Instead, we go on in blind ignorance, using only the features that are more obvious and easy to access. We fail to delve into all the “settings” that God has programmed into us not only to bless Him but also to bless others.
In my case, I saw that I had left areas untapped at times because of fear of failure or busyness or just plain laziness. Like the man Jesus described who hid the talent his master gave him (see Matt. 25:18), I too, had buried His investment in me rather than using it wisely so that it would bring Him a return.
Needless to say, this little epiphany changed my way of thinking. I don’t want to receive the same response from God that the servant received from his master. The master called the man a “’wicked and lazy servant’” and took away the one talent he had given him (vv. 26,28, NKJV).
Shortly thereafter I sat down at my kitchen table with my mound of cell phone instructions and plodded through them. I read a good portion of the manual, and you know what? I’m still finding new features available to me! May it be so in all our lives as we hunger after the Lord and truly seek to develop the gifts He has placed in us!
What has He set in you? read more
King Hezekiah commanded the priests to carry the uncleanness out from the holy place. The call to clean the holy place was not an option; it was a command. "So the priests went in to the inner part of the house of the Lord to cleanse it, and every unclean thing which they found in the temple of the Lord they brought out to the court of the house of the Lord" (2 Chr. 29:16, NASB).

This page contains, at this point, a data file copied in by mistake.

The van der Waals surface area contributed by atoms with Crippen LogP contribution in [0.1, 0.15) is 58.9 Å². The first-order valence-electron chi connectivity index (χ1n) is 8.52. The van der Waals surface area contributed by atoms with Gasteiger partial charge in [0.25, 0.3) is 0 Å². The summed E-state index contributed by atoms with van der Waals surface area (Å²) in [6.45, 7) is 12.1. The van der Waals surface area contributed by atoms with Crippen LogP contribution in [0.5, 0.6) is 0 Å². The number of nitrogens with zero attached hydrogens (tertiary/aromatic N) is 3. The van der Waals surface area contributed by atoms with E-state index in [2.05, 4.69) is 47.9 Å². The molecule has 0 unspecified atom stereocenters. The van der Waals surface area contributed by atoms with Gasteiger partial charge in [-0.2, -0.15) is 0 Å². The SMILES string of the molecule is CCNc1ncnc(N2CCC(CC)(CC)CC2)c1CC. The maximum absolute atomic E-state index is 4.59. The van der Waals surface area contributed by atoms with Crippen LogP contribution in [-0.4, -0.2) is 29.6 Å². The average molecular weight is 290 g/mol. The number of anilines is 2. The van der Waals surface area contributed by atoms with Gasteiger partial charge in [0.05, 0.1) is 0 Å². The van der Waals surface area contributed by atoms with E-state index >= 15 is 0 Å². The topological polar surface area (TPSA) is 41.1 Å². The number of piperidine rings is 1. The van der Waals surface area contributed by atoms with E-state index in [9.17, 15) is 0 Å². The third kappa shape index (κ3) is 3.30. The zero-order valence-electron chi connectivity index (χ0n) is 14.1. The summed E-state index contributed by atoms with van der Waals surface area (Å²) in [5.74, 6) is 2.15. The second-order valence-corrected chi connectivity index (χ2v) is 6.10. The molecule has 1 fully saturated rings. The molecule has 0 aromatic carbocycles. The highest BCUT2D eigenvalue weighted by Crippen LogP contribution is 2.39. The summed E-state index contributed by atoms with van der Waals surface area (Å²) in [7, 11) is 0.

When the priests entered the holy place, they entered alone; the rest of Israel was in the outer court and beyond. Here, privately before God, they were to remove those things that were defiling this sacred place. No one else had seen these desecrations. They could have remained in secret, and none except the priests would have known; but they did not. They brought out the unclean things. What was unholy was exposed publicly and removed.
From where did these abominations arise? Predominantly they were the sins of their forefathers—the traditions and offenses handed down to them from the wicked generation who preceded them. The careless approach to holiness, the unbelief toward the promises of God, and the idolatry and worship of man-made things were the products of a generation turned from God. They gave to their children, as a legacy, a society oppressed by sin and the devil.
In the new covenant temple, the church, it is our private, inner lives that need this deep cleansing. We have inherited traditions that justify and reinforce darkness of soul within us. Most Christians have little hope that purity of heart is even attainable. The revival that will turn a nation begins in the trembling unveiling of our hearts, in the removal of what is defiled and hidden within us.